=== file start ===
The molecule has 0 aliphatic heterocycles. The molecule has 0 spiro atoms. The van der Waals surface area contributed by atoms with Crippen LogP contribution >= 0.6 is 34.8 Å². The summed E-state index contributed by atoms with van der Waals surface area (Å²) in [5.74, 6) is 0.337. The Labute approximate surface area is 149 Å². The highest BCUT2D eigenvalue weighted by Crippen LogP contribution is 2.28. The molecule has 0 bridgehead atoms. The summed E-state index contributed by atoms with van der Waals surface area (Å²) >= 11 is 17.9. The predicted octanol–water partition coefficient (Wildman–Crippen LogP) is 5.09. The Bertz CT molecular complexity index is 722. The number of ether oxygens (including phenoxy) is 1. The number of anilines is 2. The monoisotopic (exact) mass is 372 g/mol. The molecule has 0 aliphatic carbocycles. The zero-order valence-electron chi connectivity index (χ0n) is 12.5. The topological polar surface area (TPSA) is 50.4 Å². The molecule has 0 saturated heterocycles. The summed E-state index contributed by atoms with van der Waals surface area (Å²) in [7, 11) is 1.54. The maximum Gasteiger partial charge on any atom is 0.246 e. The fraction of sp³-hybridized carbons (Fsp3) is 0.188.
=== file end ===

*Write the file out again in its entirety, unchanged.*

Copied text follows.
The molecule has 0 aliphatic heterocycles. The molecule has 0 spiro atoms. The van der Waals surface area contributed by atoms with Crippen LogP contribution >= 0.6 is 34.8 Å². The summed E-state index contributed by atoms with van der Waals surface area (Å²) in [5.74, 6) is 0.337. The Labute approximate surface area is 149 Å². The highest BCUT2D eigenvalue weighted by Crippen LogP contribution is 2.28. The molecule has 0 bridgehead atoms. The summed E-state index contributed by atoms with van der Waals surface area (Å²) >= 11 is 17.9. The predicted octanol–water partition coefficient (Wildman–Crippen LogP) is 5.09. The Bertz CT molecular complexity index is 722. The number of ether oxygens (including phenoxy) is 1. The number of anilines is 2. The monoisotopic (exact) mass is 372 g/mol. The molecule has 0 aliphatic carbocycles. The zero-order valence-electron chi connectivity index (χ0n) is 12.5. The topological polar surface area (TPSA) is 50.4 Å². The molecule has 0 saturated heterocycles. The summed E-state index contributed by atoms with van der Waals surface area (Å²) in [7, 11) is 1.54. The maximum Gasteiger partial charge on any atom is 0.246 e. The fraction of sp³-hybridized carbons (Fsp3) is 0.188.